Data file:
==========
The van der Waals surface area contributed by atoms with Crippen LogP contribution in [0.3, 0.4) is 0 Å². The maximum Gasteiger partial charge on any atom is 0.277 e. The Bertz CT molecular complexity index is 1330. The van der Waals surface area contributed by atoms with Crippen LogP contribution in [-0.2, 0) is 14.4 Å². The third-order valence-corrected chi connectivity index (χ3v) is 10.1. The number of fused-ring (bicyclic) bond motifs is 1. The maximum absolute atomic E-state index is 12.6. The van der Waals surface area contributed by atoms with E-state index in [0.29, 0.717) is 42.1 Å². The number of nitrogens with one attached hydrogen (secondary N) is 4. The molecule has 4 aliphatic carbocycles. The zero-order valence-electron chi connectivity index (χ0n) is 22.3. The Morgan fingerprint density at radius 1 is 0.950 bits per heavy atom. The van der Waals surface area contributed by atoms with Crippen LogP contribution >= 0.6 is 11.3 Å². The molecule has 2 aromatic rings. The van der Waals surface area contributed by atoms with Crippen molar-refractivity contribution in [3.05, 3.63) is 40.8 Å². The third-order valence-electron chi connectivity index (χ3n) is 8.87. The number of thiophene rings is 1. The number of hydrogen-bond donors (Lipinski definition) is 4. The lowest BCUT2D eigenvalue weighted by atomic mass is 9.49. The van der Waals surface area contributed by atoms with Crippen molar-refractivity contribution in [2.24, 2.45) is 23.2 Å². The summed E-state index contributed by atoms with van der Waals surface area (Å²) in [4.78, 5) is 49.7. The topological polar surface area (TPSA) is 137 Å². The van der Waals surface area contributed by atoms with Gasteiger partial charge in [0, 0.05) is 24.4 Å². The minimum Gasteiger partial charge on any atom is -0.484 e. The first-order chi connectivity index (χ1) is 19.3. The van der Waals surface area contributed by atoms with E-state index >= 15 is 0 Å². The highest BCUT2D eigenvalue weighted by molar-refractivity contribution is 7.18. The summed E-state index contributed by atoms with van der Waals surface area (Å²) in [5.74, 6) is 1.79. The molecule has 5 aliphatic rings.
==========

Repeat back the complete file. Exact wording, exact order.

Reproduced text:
The van der Waals surface area contributed by atoms with Crippen LogP contribution in [0.3, 0.4) is 0 Å². The maximum Gasteiger partial charge on any atom is 0.277 e. The Bertz CT molecular complexity index is 1330. The van der Waals surface area contributed by atoms with Crippen LogP contribution in [-0.2, 0) is 14.4 Å². The third-order valence-corrected chi connectivity index (χ3v) is 10.1. The number of fused-ring (bicyclic) bond motifs is 1. The maximum absolute atomic E-state index is 12.6. The van der Waals surface area contributed by atoms with E-state index in [0.29, 0.717) is 42.1 Å². The number of nitrogens with one attached hydrogen (secondary N) is 4. The molecule has 4 aliphatic carbocycles. The zero-order valence-electron chi connectivity index (χ0n) is 22.3. The Morgan fingerprint density at radius 1 is 0.950 bits per heavy atom. The van der Waals surface area contributed by atoms with Crippen LogP contribution >= 0.6 is 11.3 Å². The molecule has 2 aromatic rings. The van der Waals surface area contributed by atoms with Crippen molar-refractivity contribution in [3.05, 3.63) is 40.8 Å². The third-order valence-electron chi connectivity index (χ3n) is 8.87. The number of thiophene rings is 1. The number of hydrogen-bond donors (Lipinski definition) is 4. The lowest BCUT2D eigenvalue weighted by atomic mass is 9.49. The van der Waals surface area contributed by atoms with Crippen molar-refractivity contribution in [2.24, 2.45) is 23.2 Å². The summed E-state index contributed by atoms with van der Waals surface area (Å²) in [4.78, 5) is 49.7. The topological polar surface area (TPSA) is 137 Å². The van der Waals surface area contributed by atoms with Gasteiger partial charge in [0, 0.05) is 24.4 Å². The minimum Gasteiger partial charge on any atom is -0.484 e. The first-order chi connectivity index (χ1) is 19.3. The van der Waals surface area contributed by atoms with E-state index >= 15 is 0 Å². The highest BCUT2D eigenvalue weighted by molar-refractivity contribution is 7.18. The summed E-state index contributed by atoms with van der Waals surface area (Å²) in [5.74, 6) is 1.79. The molecule has 5 aliphatic rings.